Diminished Value Defined (Estimate of Loss); For the purposes of this appraisal report “Diminished Value” shall mean the amount of an item’s value which is not recoverable through a repair process or by other means and is measured as the difference between the before damage and after damage value of an item. Some of the various factors that can impact this are:
Antiquity or age of the item,
The pre-damaged and post-damaged condition of the item,
Beginning originality of the item,
Pre-damage and post-damage item’s desirability and qualitative ranking within its class with an analysis of the item’s post-repair value characteristics, and subsequent ranking within its class,
Pre-damage and post-damage item’s collectability,
Pre-damage and post-damage item’s value category (high, low, medium),
Location of the damage,
The extent and nature of the damage and subsequent repair, e.g., replaced parts, (This is particularly important when dealing with the repair of items using non-original factory parts, when original equipment parts are available.)
Item’s loss of usability, functionality and physicality of the item, if any,
A reduction in collectability,
A perceived reduction in quality, and integrity, (Especially, if inferior parts are used in the repair, or if it is perceived that there is a likelihood that inferior parts were used in the repair.)
A diminishment of an owner’s confidence in a particular item, e.g., reliability, worthiness,
A lessening of the intrinsic status of an item, a diminishment of an item’s desirability, and/or other fundamental characteristics, etc.,
An item’s drop in class ranking,
The overall psychological effect of knowing that an item is “damaged” merchandise,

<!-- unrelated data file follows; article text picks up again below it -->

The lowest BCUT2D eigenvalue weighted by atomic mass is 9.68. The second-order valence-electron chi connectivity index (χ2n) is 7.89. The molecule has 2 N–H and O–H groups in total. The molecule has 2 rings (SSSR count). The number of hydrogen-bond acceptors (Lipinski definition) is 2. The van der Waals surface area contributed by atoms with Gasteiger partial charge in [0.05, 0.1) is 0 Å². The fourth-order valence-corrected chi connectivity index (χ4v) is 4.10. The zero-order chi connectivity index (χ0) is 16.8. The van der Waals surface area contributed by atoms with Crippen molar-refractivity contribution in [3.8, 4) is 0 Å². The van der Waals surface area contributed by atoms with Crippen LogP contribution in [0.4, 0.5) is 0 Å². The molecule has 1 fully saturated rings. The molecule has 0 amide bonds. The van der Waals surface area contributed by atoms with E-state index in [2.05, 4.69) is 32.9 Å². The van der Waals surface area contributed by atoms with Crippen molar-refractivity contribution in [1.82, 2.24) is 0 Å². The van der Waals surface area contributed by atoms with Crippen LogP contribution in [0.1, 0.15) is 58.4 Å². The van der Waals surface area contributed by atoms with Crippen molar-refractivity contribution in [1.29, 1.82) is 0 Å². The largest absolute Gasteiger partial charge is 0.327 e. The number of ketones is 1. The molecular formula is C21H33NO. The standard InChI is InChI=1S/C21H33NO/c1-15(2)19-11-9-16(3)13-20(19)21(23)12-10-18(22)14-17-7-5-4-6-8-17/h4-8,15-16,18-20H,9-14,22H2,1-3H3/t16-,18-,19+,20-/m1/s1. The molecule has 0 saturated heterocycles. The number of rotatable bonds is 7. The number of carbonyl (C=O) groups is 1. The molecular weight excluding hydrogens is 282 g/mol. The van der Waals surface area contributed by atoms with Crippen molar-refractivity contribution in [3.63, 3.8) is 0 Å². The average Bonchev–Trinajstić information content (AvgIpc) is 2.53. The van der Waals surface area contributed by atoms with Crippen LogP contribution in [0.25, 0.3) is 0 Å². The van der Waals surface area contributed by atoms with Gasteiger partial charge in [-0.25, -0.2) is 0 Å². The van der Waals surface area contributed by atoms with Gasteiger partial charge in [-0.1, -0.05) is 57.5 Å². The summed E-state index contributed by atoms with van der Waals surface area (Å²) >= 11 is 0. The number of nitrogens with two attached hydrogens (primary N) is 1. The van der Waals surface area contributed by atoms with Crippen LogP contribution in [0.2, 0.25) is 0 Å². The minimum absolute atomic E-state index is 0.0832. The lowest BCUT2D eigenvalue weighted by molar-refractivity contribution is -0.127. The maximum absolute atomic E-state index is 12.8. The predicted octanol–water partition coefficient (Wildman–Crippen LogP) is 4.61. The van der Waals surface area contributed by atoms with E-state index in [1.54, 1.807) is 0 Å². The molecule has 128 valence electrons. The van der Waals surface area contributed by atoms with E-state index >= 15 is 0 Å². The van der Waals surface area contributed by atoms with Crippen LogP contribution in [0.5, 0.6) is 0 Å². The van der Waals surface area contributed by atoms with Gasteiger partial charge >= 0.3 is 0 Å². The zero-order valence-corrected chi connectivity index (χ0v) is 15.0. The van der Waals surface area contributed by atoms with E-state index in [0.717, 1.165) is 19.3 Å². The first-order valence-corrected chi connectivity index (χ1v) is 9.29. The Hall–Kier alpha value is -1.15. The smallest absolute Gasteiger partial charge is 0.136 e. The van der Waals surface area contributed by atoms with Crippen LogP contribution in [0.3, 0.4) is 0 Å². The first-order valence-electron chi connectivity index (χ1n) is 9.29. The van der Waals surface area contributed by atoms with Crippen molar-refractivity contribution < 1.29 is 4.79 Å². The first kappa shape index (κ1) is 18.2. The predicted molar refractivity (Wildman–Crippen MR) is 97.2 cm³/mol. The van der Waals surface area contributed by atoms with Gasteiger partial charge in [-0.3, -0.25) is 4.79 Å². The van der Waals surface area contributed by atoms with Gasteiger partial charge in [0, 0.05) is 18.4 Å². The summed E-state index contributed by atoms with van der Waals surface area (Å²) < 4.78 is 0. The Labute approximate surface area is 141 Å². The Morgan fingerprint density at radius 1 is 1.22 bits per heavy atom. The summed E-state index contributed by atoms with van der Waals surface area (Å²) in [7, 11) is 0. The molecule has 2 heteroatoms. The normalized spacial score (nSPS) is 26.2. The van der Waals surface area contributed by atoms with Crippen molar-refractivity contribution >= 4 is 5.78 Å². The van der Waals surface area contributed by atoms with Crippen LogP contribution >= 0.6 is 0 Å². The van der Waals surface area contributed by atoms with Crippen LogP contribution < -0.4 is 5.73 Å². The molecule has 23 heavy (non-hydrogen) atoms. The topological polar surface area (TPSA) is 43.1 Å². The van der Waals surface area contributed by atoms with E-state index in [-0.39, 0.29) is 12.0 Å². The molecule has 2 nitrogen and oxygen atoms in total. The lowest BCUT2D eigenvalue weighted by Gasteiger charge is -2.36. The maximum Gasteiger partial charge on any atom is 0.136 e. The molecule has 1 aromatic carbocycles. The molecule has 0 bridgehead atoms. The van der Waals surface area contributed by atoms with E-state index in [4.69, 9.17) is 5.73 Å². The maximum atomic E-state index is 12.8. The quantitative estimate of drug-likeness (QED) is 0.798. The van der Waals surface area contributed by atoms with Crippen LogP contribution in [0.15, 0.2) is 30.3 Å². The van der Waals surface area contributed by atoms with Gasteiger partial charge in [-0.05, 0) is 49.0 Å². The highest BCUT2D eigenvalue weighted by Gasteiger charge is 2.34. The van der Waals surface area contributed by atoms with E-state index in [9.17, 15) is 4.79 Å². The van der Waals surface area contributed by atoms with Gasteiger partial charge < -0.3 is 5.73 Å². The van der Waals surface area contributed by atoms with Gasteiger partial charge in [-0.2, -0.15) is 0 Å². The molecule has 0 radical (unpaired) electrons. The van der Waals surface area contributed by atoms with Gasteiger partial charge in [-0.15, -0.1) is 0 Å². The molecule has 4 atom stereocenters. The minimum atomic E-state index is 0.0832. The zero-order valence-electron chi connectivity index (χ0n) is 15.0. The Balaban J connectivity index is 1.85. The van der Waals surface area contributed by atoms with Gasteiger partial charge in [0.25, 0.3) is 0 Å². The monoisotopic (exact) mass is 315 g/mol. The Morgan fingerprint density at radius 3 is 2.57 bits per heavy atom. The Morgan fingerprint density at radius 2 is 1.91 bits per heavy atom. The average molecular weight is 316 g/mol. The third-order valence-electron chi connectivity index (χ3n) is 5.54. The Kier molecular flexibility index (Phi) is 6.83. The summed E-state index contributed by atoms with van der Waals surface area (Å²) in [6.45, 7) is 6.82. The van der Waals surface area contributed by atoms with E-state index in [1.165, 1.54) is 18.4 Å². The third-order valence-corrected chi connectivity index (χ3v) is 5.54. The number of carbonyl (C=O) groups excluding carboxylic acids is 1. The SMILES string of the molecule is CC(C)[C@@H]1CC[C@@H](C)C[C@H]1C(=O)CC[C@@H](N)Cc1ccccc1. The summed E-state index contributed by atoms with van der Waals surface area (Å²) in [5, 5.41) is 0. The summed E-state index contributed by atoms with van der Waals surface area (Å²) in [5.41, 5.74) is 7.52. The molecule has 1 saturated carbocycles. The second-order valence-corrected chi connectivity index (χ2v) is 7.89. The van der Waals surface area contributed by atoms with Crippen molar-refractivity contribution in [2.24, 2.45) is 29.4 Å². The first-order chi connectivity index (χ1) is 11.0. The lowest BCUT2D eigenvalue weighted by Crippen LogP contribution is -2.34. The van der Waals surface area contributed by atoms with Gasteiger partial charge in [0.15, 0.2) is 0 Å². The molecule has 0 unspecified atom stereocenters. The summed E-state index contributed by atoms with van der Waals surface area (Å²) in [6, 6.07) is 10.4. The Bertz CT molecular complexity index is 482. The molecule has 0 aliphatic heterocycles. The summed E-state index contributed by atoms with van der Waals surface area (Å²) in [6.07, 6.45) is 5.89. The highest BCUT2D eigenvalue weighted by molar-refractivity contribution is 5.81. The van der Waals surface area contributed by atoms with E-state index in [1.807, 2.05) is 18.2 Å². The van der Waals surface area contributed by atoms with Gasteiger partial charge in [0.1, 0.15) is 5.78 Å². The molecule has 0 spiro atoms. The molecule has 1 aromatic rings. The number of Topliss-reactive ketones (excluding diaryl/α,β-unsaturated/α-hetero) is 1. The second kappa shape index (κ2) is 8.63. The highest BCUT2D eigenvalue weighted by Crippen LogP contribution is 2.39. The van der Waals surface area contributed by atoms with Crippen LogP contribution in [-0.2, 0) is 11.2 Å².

Change in the item’s beauty/attractiveness/character/modality,
Whether the item can be properly repaired (items that have been damaged and for which repair is impossible or inadvisable can have their devaluation intensified and accelerated),
The eventual obviousness and intrusiveness of the repair, if possible, e.g., the shrinkage of wood putty once a repair of this type has dried and aged, different rates of change regarding age and the resulting differences in patina, quality and execution of the repair, slight changes in paint pigmentation and color,
The extent the damage and/or repair negatively impacts prospective buyers and the marketplace: marketplace reaction to the repair, all of these issues and inter-related relationships are especially important and have a heightened affect on the value of an item that cannot be repaired after suffering damage.
In theory, diminished value has two facets: tangible and intangible. Tangible issues address physical damages that are sometimes but not always repairable and to what extent the repairs affect an item’s:
• Visual or physical attributes of the item, etc.
Intangible issues address those issues that impact an item’s value but are not necessarily physical or visible, e.g.,
• Limited editions,
• Rarity factor,
• Market acceptability,
• An item’s perceived integrity/quality,
• Confidence in an item being mechanically sound,
• Confidence in an item’s reliability,
• Reduction in the perceived worthiness of an item and/or drop in class ranking and in prestige within its class,
• Reduction in the pride of ownership and the psychological effect of knowing that the item is “damaged” goods,
• Aesthetics, and/or other inherent characteristics, etc.
Damage both tangible and intangible causes a real, but perhaps immeasurable, reduction in an item’s overall ranking. It is assumed that all repair work, when performed, is of the highest professional standard.
Markets dislike uncertainty and ambiguity, and damage and subsequent repair creates uncertainty and unanswered questions. Some of the unanswered questions are admittedly unanswerable. Damage, especially structural damage, negatively stigmatizes, because of the uncertainty created by the damage and repair, repaired items. It is this stigmatization that is one of the primary root causes of diminished value, and why it is inescapable in the marketplace.
Diminished Value Formula Explained: The process of estimating the dollar amount of impaired salability/merchantability is grounded in ‘a posteriori’ reasoning, which is derived by the process of reasoning from facts or particulars to general principles or from effects to causes; inductive, empirical. This loss of merchantability is measured in the marketplace based on issues, which, under full disclosure, are logical and easily understood.
Tangible Diminished Value Formula (Repaired):
$14000.00 Pre-accident Value
–$ 9000.00 Post-accident Value
$ 5000.00 Loss due to accident/damage